For thousands of years prior to the arrival of the first European settlers, this area was the home to the Lenni Lenape Indians, in whose native language “Lenni Lenape” means “original people.” At the time the colonies were being settled, there were more than 8,000 Lenni Lenape from southeastern New York through eastern Pennsylvania and New Jersey, down to the coast of Delaware. The local tribe hunted the virgin forests and cultivated the rich lands along the Delaware, Tohickon and other local rivers and streams, with a thriving settlement at Nockamixon.
After William Penn received the land that was to become Pennsylvania from King Charles II in 1681, he set about establishing 3 major sub-divisions: Philadelphia to the south, Bucks County to the north, and Chester County to the west. Upon settlement of his estate in 1732, ownership passed to his sons and to the newly formed Commonwealth of PA in 1776. Throughout this period, tracts of land were sold to settlers and investors. Original purchasers bought blocks of 5,000 acres, location unspecified, which were surveyed later at the request of the purchaser or buyers to whom the purchaser had sold his rights. Often times there were already settlers squatting on the lands, farming and running businesses, prior to surveys and deeds establishing rights of ownership. Many early settlers believed that if they worked and farmed the land, they’d eventually gain title to it.
Logging, mining and farming
Taking in the rolling hills and verdant open spaces of this area today, it might be surprising to learn that early farmers weren’t the first European settlers. The first European settlers were woodsmen. In 1700, Franklin and Charles Richard were sent from Philadelphia to the wilderness of what would later become Williams Township by the Company of Free Traders. They established the earliest logging operations to supply wood for the housing boom in Philadelphia, using the Delaware River to float the logs to their destination. Sawmills were rare in the early part of the 18th century, which supplies an important clue when dating homes like Stone Cottage Woods. The rocky fields of the area supplied field stones hand gathered and mortared with lime and clay, a caustic mixture providing far greater elasticity than today’s Portland-cement based mortars. Homes constructed of wood at this time were either constructed of unsawn logs, or pit-sawn logs. Pit sawing was an extremely labor intensive process in which men standing in a pit and those standing above sawed lengths of boards from felled trees by hand. It was not until the late 1700’s that the first local, water-powered sawmill was established in Coffeetown along Fry’s Run by George Kleinhans. A second followed in 1833, and many more were established in the township thereafter.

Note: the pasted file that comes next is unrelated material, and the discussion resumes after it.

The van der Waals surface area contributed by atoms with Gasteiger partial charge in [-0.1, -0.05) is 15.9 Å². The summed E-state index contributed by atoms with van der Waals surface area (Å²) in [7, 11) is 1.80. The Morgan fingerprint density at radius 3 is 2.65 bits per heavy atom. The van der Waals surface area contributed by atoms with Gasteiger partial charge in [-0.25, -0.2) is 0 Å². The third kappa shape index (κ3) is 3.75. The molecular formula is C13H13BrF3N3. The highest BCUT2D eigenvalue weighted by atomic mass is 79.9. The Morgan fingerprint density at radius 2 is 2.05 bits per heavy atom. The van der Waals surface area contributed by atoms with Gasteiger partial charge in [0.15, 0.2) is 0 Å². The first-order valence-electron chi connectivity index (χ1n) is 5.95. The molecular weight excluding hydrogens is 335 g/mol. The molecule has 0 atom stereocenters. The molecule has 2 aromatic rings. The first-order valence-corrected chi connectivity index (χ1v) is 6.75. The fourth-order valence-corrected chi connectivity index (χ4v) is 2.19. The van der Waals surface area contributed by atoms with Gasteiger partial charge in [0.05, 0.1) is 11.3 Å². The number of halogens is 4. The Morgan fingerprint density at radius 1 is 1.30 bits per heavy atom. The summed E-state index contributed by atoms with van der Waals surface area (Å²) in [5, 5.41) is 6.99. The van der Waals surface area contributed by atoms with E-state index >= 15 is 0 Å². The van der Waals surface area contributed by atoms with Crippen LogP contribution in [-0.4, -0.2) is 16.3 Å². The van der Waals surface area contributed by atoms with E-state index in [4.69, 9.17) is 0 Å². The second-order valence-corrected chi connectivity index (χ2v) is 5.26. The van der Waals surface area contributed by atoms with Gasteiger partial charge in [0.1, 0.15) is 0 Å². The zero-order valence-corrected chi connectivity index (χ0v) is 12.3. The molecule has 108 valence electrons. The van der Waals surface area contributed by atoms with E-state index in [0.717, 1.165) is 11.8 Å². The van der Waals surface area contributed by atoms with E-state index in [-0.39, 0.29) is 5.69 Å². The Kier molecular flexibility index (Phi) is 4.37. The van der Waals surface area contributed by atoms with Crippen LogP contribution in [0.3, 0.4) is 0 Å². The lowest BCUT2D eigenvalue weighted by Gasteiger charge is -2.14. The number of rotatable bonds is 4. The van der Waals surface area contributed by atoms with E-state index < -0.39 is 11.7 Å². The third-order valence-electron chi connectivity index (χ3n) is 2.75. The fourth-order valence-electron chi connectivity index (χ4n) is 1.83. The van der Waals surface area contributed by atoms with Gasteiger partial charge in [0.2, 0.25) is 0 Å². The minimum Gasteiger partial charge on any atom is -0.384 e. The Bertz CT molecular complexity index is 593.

Other settlers in the early 1700’s were drawn by a nascent mining industry. As early as 1698, settlers became aware of the value the native Indians placed on a crude iron ore called magnetite, found in the Durham Hills. Recognizing its commercial value, William Penn’s secretary James Logan began to search for wealthy investors to commercialize these iron ore deposits. The Durham Company was established 1727 to develop an iron furnace just southeast of here. The Durham furnace and mine provided work for many local farmers, who sold wagon loads of low grade iron ore to the furnace to supplement their incomes.
A 1,472 acre tract, that contains the land of Stone Cottage Woods, was purchased by The Durham Company from Penn’s heirs in 1749. The Company eventually owned some 8,500 acres of land, including today’s Durham Township (now Bucks County) and the southern part of Williams Township (now Northampton County). By 1750, Durham was a thriving community.
Farmers also began working the land in the early part of the 18th century. Prior to the first official Penn land-grants following the infamous Walking Purchase of 1737, scattered settlers farmed and set up shop throughout the area, essentially squatting on land to which they had no legal claim.
The Walking Purchase
As the City of Philadelphia began growing, the Penn’s began looking for ways to expand. In the 1730’s, the Penn’s began talking to the Lenni Lenapi about an old treaty, supposedly signed in 1686, in which the Indians agreed to sell the lands north of present day Wrightstown into the woods as far as a man could walk in a day and a half. There was no proof of the treaty or of money exchanged, but the Penn’s, needing money to pay their creditors, persisted with the help of attorney James Logan. Logan tried various tricks – deceptive maps, a reproduction of a falsified treaty and finally an agreement in 1737 to reproduce the terms by sending a man out to walk the land as supposedly stipulated. Logan proceeded to hire the three strongest and fittest woodsmen he could find, trained them, chose, cleared and marked a path, and had pack horses and supplies accompany the men as they sprinted the distance. Two collapsed en route and the third covered 60 miles from Wrightown to Lehighton – claiming 330,000 acres for Penn and opening up the area for official land grants and settlement.